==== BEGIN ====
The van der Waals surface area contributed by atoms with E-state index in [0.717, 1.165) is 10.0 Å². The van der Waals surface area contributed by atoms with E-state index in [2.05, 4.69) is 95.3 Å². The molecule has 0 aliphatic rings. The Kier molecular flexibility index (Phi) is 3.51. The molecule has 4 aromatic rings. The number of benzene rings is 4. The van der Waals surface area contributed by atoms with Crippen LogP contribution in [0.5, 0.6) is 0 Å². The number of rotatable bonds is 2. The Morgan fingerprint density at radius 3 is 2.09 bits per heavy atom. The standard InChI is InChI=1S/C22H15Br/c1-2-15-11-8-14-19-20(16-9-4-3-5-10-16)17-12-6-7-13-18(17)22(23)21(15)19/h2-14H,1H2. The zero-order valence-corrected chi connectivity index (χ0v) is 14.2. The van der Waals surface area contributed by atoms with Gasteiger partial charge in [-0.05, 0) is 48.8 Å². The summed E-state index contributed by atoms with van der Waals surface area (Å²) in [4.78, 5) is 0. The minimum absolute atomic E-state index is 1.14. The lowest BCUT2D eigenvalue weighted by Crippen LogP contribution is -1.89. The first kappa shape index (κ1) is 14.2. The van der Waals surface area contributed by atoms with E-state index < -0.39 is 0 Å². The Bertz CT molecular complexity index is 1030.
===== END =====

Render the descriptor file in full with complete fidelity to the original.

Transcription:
The van der Waals surface area contributed by atoms with E-state index in [0.717, 1.165) is 10.0 Å². The van der Waals surface area contributed by atoms with E-state index in [2.05, 4.69) is 95.3 Å². The molecule has 0 aliphatic rings. The Kier molecular flexibility index (Phi) is 3.51. The molecule has 4 aromatic rings. The number of benzene rings is 4. The van der Waals surface area contributed by atoms with Crippen LogP contribution in [0.5, 0.6) is 0 Å². The number of rotatable bonds is 2. The Morgan fingerprint density at radius 3 is 2.09 bits per heavy atom. The standard InChI is InChI=1S/C22H15Br/c1-2-15-11-8-14-19-20(16-9-4-3-5-10-16)17-12-6-7-13-18(17)22(23)21(15)19/h2-14H,1H2. The zero-order valence-corrected chi connectivity index (χ0v) is 14.2. The van der Waals surface area contributed by atoms with Gasteiger partial charge in [-0.05, 0) is 48.8 Å². The summed E-state index contributed by atoms with van der Waals surface area (Å²) in [4.78, 5) is 0. The minimum absolute atomic E-state index is 1.14. The lowest BCUT2D eigenvalue weighted by Crippen LogP contribution is -1.89. The first kappa shape index (κ1) is 14.2. The van der Waals surface area contributed by atoms with E-state index < -0.39 is 0 Å². The Bertz CT molecular complexity index is 1030.